They look pretty happy.

Monday, August 8, 2011

Les Poissons, Les Poissons

Today was Day 1 of five nights of meals from one Sunday shopping trip courtesy of Rachael Ray. Crispy fish with creamed corn and fresh tomato wedges. (from current issue)

The breadcrumbs slid off with their mortar of grainy mustard (not stale enough? I made them yesterday) however, all was not lost, the tilapia was still delish and the creamed corn a testament to the infallibility of cream and butter and fresh sweet corn.  Tomatoes with Maldon salt (so much more than just sodium and chloride) and pepper.

Eager to try more fish recipes and work some protein-packed pelagic magic.

Friday, August 5, 2011


I am driving about 25 minutes to work everyday and picked up a few audiobooks at the base library to listen to on the way.  The first, very appropriately, was The Road by Cormac McCarthy:

A chilling, bleak, gruesome tale of a post-apocalyptic world inhabited by few survivors of a cataclysmic event that blots out the sun, leaving mankind stripped of the trappings of civilization, and without humanity.  A highly effective narrative that stayed on my mind all day, an inky smudge in my thoughts.  Luke and I finished it today, listening quietly in the garage to the closing moments of the book.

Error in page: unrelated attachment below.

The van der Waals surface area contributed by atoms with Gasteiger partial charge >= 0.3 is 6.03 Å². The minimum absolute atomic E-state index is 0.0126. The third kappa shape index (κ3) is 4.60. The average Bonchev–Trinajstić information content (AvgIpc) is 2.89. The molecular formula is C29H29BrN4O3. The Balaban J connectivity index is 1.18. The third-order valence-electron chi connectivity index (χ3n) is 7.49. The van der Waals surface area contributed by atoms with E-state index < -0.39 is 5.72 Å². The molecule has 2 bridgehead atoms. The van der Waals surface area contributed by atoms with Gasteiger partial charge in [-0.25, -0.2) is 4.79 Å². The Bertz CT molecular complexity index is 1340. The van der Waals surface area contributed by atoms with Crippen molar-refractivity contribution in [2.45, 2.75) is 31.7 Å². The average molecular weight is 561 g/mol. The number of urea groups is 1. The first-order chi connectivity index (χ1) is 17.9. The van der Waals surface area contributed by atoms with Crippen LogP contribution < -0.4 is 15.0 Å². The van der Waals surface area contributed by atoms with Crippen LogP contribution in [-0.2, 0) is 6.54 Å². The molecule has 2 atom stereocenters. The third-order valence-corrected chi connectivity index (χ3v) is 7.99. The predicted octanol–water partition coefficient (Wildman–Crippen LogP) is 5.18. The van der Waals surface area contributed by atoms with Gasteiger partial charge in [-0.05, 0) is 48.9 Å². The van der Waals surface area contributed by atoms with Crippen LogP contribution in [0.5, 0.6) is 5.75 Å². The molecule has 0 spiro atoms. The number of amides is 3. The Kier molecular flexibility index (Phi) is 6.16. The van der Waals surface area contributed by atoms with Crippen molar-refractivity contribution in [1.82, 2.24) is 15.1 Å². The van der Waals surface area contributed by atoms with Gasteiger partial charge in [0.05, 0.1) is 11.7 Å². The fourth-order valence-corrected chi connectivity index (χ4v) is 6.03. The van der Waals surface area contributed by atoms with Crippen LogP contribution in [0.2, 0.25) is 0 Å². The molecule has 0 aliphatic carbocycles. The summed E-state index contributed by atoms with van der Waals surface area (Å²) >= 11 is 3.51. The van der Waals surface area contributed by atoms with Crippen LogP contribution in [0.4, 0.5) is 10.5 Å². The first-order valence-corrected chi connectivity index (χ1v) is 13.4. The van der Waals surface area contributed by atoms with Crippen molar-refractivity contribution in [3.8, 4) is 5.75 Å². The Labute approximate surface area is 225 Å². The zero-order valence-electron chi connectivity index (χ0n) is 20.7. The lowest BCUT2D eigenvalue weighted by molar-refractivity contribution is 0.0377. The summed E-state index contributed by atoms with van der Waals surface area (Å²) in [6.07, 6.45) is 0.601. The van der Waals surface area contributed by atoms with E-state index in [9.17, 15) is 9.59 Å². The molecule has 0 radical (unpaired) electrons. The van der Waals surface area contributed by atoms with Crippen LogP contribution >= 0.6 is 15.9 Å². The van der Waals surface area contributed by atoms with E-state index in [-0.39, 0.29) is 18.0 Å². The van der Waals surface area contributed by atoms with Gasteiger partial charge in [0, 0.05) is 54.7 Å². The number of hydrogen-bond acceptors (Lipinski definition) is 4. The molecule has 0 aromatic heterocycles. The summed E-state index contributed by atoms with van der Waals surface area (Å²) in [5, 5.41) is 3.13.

My commute a la Cormac McCarthy: [Vanity Fair did a great parody of his writing style a few years ago "Cormac McCarthy Makes Pasta with Craig Brown", but sadly it is not available online]

The woman listened to the book.  She listened though she knew it would slightly ruin her day, like thumbing through old letters, calling up waves of nostalgia to feel those pangs of love, those pangs of sadness.  She listened because she had to.  She had to.  There were four discs in the case, each silver circle a circle like the moon, or the sun that now beat into her eyes.  She listened because the story gripped her heart as a father's hand grips a child's arm in a busy street, full of panicky strength.  She drove and she listened and she drove and she listened.

That word, she thought.  Must look it up later.

And the woman continued down the road.

Thank you, thank you...